My soul thirsts for God, for the living God. (Psalm 42:2)

The psalmist longed for the “living God” – not for the dead “god” of the past, not for the misshapen pagan ideas about God that had littered his mind in the past, not for the deadness of legalistic concepts of God, and neither for the sleepy, aloof “god” that some conceive of as far-off, distant, and uncaring. The living God was the God of instant help, of close companionship, of strength and wisdom, and of redemption and salvation.

The living God satisfied hearts

Another psalm by the sons of Korah used similar words:

My soul longs, yes, faints
for the courts of theĀ LORD;
my heart and flesh sing for joy
to the living God. (Psalm 84:2)

In that beautiful psalm the author notes that in the temple of God “even the sparrow finds a home,” noting the nesting birds and how they depict the loving grace of God.

The sons of Korah had a dubious beginning in scripture, being unhappy with their assigned positions to care for the things of the tabernacle, and aspiring for the more public role of serving priests, they were part of a rebellion that occurred in the wilderness, causing God to bring judgment (Numbers 16, 26:9-11). Later the sons of Korah necame doorkeepers and custodians of the temple (1 Chron. 9:19-21). But they wrote eleven of the psalms, among which are the memorable inspired words:

As the deer pants for water, so my soul pants for you, O God. (Psalm 42:1)

Be still and know that I am God (Psalm 46:10)

I would rather be a doorkeeper in the house of my God
than dwell in the tents of wickedness. (Psalm 84:10)

They had learned that what the soul truly longs for is not fame or power but loving acceptance by God. I believe that virtually every person who has ever held a position in Christian leadership for very long has been impressed by two thoughts – (a) their unworthiness to hold the position and (b) the inner desire of their heart to be in the company of those who love and accept them unconditionally. Often Christian leaders are pressured by immature Christians to please them – and immature Christians are never pleased actually – and feel pulled this way or that way.

Which is why it is so important that we know the living God as the God who satisfies hearts. If we do not stand in Him and rest in Him and feel His leadership and His peace, we will be miserable in our service. And make others unhappy in the process.

The living God defeats enemies

Joshua also used this phrase “the living God.” As he led the nation into the promised land, he said to them:

This is how you will know that the living God is among you and that he will certainly drive out before you the Canaanites, Hittites, Hivites, Perizzites, Girgashites, Amorites and Jebusites. (Joshua 3:10)

These nations represented more than opposing viewpoints. They personified the fallenness and sinfulness of the world, and the cultural backdrop that Israel had been called out of. They practiced child sacrifice along with other immoral practices in their religions and were evil and despicable societies.

Their evil was a constant temptation to Israel, just as the world is to us. We are not called to wage physical war against sinful societies today – though for one practicing child sacrifice nations might agree as a united force to take military measures to stop the practice – but we are called to put an end to sin and to association with sin in our lives. We need the strength of the living God to do so.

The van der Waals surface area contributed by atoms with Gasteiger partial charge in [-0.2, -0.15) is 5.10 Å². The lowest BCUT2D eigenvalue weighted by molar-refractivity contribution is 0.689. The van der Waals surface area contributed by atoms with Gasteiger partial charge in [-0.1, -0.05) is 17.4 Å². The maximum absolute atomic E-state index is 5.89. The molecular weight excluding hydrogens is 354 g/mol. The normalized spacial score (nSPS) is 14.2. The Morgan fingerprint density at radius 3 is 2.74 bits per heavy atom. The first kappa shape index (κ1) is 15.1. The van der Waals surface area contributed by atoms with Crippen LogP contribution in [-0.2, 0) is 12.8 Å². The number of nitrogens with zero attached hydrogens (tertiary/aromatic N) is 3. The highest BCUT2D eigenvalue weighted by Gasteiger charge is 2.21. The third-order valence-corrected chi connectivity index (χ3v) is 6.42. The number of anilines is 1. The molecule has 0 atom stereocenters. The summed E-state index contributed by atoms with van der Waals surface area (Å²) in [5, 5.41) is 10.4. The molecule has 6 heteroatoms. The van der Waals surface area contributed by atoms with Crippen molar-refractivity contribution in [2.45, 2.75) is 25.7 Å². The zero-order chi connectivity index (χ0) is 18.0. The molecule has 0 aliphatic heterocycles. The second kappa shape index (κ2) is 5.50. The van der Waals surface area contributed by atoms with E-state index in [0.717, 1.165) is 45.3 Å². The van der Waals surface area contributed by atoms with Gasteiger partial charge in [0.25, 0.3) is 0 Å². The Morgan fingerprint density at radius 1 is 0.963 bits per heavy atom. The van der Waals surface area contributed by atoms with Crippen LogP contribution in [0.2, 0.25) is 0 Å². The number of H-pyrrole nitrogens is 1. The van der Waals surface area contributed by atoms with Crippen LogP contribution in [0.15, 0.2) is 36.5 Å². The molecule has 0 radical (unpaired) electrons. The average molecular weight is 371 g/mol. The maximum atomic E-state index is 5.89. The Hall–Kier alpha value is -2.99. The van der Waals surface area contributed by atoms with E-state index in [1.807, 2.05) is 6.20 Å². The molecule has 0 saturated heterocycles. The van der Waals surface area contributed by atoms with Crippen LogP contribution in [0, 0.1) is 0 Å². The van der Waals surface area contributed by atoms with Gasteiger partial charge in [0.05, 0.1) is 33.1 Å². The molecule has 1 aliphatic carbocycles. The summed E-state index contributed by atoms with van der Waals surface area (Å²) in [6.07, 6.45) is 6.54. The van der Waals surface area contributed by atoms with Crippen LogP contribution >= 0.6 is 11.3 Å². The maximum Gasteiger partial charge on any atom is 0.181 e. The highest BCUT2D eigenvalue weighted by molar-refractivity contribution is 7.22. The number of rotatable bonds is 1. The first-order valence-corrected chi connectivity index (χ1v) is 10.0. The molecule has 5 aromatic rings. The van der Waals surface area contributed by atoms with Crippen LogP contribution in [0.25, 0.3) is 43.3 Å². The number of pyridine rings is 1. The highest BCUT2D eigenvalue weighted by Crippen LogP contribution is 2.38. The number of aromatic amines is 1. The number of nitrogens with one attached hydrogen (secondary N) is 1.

The living God moves by His Spirit in this world and in our hearts, and He takes captives our thoughts to make them obedient to Christ (2 Cor 10:4-5). Dead legalism will only motivate us not to get caught in our sinning, but the living God brings victory over sin in our hearts. “But now, by dying to what once bound us, we have been released from the law so that we serve in the new way of the Spirit, and not in the old way of the written code” (Rom. 7:6).

The living God delivers His people

The prophecy of Daniel also uses this phrase, following the deliverance of Daniel from the lions’ den. King Darius said the words, but the phrase he must have learned from Daniel. Finding Daniel alive in the morning, after having spent all night among the lions, the king exclaimed of the God of Daniel:

for he is the living God,
enduring forever;
his kingdom shall never be destroyed,
and his dominion shall be to the end.
He delivers and rescues;
he works signs and wonders
in heaven and on earth,
he who has saved Daniel
from the power of the lions. (Daniel 6:26-27 ESV)

The living God has a living and eternal kingdom and He shall fulfill His promises to His people. In eternity we shall live because He lives. The angel in Revelation swore by Him who lives forever and ever (Rev. 10:6) and in Hebrews it is written of Christ:

Therefore he is able to save completely those who come to God through him, because he always lives to intercede for them. (Hebrews 7:25)

Our salvation and deliverance is secure because it is upheld by the eternal One of the universe – God Himself. Because He is the living God, we have hope and confidence, as well as comfort, deliverance, and victory.

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